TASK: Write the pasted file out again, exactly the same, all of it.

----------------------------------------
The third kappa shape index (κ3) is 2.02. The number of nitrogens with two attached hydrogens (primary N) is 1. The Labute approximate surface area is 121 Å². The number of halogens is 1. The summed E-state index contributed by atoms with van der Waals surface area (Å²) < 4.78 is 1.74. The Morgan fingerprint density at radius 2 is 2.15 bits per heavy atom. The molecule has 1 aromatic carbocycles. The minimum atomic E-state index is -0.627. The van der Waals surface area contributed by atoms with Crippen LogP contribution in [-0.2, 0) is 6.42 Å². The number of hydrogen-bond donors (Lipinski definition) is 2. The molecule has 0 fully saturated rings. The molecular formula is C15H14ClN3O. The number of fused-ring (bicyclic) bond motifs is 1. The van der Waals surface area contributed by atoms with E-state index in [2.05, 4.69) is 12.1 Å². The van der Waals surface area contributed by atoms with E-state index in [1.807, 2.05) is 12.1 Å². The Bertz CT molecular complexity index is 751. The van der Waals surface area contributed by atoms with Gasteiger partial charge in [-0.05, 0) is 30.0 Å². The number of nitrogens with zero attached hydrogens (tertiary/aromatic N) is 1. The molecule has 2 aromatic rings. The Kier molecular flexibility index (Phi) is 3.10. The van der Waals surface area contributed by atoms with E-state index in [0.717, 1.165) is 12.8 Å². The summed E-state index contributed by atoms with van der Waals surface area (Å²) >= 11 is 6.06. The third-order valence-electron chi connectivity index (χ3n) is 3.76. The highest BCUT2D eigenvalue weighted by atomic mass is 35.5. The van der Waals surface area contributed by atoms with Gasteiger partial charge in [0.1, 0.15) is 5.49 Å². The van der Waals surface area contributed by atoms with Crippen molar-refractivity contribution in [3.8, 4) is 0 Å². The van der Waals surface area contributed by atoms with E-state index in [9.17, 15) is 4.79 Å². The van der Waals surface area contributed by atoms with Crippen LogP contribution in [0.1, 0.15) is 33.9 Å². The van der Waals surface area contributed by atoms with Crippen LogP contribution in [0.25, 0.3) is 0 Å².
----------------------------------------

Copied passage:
The third kappa shape index (κ3) is 2.02. The number of nitrogens with two attached hydrogens (primary N) is 1. The Labute approximate surface area is 121 Å². The number of halogens is 1. The summed E-state index contributed by atoms with van der Waals surface area (Å²) < 4.78 is 1.74. The Morgan fingerprint density at radius 2 is 2.15 bits per heavy atom. The molecule has 1 aromatic carbocycles. The minimum atomic E-state index is -0.627. The van der Waals surface area contributed by atoms with Crippen LogP contribution in [-0.2, 0) is 6.42 Å². The number of hydrogen-bond donors (Lipinski definition) is 2. The molecule has 0 fully saturated rings. The molecular formula is C15H14ClN3O. The number of fused-ring (bicyclic) bond motifs is 1. The van der Waals surface area contributed by atoms with E-state index in [2.05, 4.69) is 12.1 Å². The van der Waals surface area contributed by atoms with E-state index in [1.807, 2.05) is 12.1 Å². The Bertz CT molecular complexity index is 751. The van der Waals surface area contributed by atoms with Gasteiger partial charge in [-0.05, 0) is 30.0 Å². The number of nitrogens with zero attached hydrogens (tertiary/aromatic N) is 1. The molecule has 2 aromatic rings. The Kier molecular flexibility index (Phi) is 3.10. The van der Waals surface area contributed by atoms with E-state index in [0.717, 1.165) is 12.8 Å². The summed E-state index contributed by atoms with van der Waals surface area (Å²) >= 11 is 6.06. The third-order valence-electron chi connectivity index (χ3n) is 3.76. The highest BCUT2D eigenvalue weighted by atomic mass is 35.5. The van der Waals surface area contributed by atoms with Gasteiger partial charge in [0.1, 0.15) is 5.49 Å². The van der Waals surface area contributed by atoms with Crippen molar-refractivity contribution in [3.8, 4) is 0 Å². The van der Waals surface area contributed by atoms with E-state index in [9.17, 15) is 4.79 Å². The van der Waals surface area contributed by atoms with Crippen LogP contribution in [0.1, 0.15) is 33.9 Å². The van der Waals surface area contributed by atoms with Crippen LogP contribution in [0.25, 0.3) is 0 Å².